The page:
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Apr 23, 2014
The People’s Bishop
Posted on May 7, 2012
By Chris Hedges
‘‘I violated the commandment ‘Thou Shalt Not Kill,’ ” he said. ‘‘Nothing will be gained by intellectualizing this. I killed other people. I took lives. It was exactly that. I became in Vietnam a professional killer. I was proud of what I could do. There are days when I meet with people, trying to do what is good for the church, for others, and think I am probably the only person here who has killed another human being.’’
He received the Silver Star and two Bronze Stars for valor. He spent his last months in the Army teaching ambush tactics to Rangers. But he returned home shattered, ‘‘hating the war.’’ He entered the seminary in 1971, not sure that he wanted to be a priest, ‘‘to study the ethical and moral issues that confronted me in Vietnam.’’ And it was only then that he began to confront the war. He has repetitive nightmares.
In the dreams, he said, ‘‘I had killed someone. No one knew about it. I was trying to hide my crime. I buried the body in a pile of leaves. I was terrified I would be caught.”
‘‘Night is the worst,’’ he said slowly. ‘‘Nearly all the ambushes I carried out in Vietnam were at night.”
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Packard bears the weight of the war. His life is a form of atonement. He does not fear arrest or jail or defying police in the streets; he fears not doing what is right. He is determined to make amends.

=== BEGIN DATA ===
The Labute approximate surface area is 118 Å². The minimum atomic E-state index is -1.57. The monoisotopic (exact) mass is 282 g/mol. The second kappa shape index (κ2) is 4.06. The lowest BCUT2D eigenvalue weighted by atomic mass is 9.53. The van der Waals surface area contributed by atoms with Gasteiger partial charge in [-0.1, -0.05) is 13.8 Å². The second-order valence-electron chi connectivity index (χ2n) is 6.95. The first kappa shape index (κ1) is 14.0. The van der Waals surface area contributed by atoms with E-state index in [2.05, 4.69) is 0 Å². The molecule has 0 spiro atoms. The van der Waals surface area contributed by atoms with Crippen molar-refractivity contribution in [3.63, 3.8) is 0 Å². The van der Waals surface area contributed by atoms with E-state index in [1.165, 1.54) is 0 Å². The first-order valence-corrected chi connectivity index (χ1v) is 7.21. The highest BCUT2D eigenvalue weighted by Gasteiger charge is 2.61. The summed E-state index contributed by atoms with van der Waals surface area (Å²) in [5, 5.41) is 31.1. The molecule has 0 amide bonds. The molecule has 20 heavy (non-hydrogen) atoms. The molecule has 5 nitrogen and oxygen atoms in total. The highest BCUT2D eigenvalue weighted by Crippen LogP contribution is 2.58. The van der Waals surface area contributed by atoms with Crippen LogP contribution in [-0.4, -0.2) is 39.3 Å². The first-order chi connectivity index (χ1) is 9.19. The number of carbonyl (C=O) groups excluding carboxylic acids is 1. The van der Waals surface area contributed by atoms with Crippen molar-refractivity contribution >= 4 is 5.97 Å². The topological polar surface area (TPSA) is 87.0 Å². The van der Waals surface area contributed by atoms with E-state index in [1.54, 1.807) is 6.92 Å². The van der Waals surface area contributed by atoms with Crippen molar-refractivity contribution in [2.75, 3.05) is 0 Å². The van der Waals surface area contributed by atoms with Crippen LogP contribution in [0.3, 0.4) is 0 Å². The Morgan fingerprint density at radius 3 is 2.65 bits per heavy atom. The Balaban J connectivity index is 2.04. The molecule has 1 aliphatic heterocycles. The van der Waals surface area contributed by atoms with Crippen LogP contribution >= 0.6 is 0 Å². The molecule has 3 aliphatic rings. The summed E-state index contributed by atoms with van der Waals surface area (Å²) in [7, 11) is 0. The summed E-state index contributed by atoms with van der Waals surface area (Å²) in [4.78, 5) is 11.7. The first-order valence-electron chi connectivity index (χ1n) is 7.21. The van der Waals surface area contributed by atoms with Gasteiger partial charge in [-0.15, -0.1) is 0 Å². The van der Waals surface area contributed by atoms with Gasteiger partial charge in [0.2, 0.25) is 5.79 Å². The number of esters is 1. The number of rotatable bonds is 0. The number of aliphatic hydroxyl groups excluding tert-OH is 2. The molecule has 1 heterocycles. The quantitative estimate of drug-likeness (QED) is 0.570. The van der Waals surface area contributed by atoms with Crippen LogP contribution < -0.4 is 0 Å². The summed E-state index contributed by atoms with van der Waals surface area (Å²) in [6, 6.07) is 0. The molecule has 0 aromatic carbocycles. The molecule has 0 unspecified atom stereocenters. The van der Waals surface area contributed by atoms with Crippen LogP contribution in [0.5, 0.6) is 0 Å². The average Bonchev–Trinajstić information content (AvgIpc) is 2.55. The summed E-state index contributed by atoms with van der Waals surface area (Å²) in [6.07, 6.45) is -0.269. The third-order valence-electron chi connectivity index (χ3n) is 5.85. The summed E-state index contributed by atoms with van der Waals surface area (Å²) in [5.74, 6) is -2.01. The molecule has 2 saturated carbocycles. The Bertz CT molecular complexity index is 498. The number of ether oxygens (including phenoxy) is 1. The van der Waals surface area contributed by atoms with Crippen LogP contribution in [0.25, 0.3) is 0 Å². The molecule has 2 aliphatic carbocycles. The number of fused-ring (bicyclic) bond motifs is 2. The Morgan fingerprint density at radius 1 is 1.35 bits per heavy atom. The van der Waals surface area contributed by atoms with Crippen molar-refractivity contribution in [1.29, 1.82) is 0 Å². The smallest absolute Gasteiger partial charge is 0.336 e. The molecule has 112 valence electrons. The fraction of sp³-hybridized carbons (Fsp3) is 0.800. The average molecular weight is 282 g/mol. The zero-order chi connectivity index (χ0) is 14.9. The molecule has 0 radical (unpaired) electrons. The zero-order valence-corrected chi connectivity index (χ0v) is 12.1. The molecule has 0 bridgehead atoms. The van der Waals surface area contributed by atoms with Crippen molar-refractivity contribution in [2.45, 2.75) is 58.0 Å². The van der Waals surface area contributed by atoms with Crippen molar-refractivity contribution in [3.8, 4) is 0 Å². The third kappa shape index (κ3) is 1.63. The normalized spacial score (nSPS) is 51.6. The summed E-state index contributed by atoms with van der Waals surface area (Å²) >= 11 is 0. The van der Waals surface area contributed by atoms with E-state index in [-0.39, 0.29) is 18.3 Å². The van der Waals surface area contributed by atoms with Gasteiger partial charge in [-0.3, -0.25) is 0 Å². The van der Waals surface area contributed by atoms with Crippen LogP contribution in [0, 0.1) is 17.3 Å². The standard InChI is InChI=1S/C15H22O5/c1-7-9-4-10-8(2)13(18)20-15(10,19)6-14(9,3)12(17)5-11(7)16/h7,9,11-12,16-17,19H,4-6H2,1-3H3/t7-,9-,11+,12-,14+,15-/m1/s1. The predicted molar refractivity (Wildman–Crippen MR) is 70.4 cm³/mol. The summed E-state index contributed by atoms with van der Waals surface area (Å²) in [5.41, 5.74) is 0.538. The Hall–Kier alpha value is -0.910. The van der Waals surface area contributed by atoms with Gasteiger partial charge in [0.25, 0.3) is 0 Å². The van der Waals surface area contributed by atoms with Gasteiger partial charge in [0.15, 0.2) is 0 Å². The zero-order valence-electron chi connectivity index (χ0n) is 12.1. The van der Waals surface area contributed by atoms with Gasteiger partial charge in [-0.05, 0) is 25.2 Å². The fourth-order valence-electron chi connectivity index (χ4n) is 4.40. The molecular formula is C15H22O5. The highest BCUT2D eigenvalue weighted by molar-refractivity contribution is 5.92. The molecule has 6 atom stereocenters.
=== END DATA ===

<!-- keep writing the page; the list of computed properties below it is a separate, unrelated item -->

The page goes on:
‘‘The important moments in my life came when I made basic connections,” he said. ‘‘I made a connection with a platoon that was powerful. The relationships you develop in a combat zone, the need to support your buddy, are essential for survival. You don’t care about national policy. You only care about the people you are with. The Army takes advantage of this. It trains you to think like this. The Army counts on bravery being reinforced by the urge to take care of your buddy. When I visited those wounded in the Iraq War when I was in Germany I would find some missing a leg below the knee. One Marine said to me that all he wanted was to get back to the guys in his squad. He was not going anywhere except to Walter Reed [Hospital], but this was the only thing he could think of. I tried to communicate the connectedness I felt among my platoon when I applied to seminary. I might as well have been speaking Swahili. The professor had no idea. When I had cancer I would queue up in the radiation line. Some people were huddled down in their wheelchairs. Others made a point of hobbling from person to person to talk. The people who connected with others were the ones who brought fabric and meaning to their lives. They joined their suffering and uncertainty with the suffering and uncertainty of someone else. And now I arrive at Occupy. And I again find this connection. I like the people within Occupy. They have their humanity on their sleeves. And compare this with my visits to Trinity Church. When I go to Trinity Church I have to make an appointment in advance with the rector. I take an elevator up to the 14th floor. And I ask myself when I am there, ‘Where is the connection?’ ”
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